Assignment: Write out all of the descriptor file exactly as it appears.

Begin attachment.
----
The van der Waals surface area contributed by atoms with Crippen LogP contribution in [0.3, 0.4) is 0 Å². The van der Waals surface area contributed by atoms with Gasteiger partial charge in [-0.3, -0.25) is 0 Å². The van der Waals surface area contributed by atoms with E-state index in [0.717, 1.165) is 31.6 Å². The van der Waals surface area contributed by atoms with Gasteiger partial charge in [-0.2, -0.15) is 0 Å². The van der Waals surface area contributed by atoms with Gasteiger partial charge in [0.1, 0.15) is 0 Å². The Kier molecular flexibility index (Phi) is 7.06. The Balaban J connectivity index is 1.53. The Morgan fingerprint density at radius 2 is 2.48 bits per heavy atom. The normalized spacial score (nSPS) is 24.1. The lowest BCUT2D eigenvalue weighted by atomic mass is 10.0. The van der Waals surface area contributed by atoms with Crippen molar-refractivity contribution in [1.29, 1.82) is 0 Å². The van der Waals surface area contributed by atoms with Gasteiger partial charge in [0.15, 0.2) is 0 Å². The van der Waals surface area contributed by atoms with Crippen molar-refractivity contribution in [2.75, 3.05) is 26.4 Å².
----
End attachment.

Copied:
The van der Waals surface area contributed by atoms with Crippen LogP contribution in [0.3, 0.4) is 0 Å². The van der Waals surface area contributed by atoms with Gasteiger partial charge in [-0.3, -0.25) is 0 Å². The van der Waals surface area contributed by atoms with E-state index in [0.717, 1.165) is 31.6 Å². The van der Waals surface area contributed by atoms with Gasteiger partial charge in [-0.2, -0.15) is 0 Å². The van der Waals surface area contributed by atoms with Gasteiger partial charge in [0.1, 0.15) is 0 Å². The Kier molecular flexibility index (Phi) is 7.06. The Balaban J connectivity index is 1.53. The Morgan fingerprint density at radius 2 is 2.48 bits per heavy atom. The normalized spacial score (nSPS) is 24.1. The lowest BCUT2D eigenvalue weighted by atomic mass is 10.0. The van der Waals surface area contributed by atoms with Crippen molar-refractivity contribution in [1.29, 1.82) is 0 Å². The van der Waals surface area contributed by atoms with Gasteiger partial charge in [0.15, 0.2) is 0 Å². The van der Waals surface area contributed by atoms with Crippen molar-refractivity contribution in [2.75, 3.05) is 26.4 Å².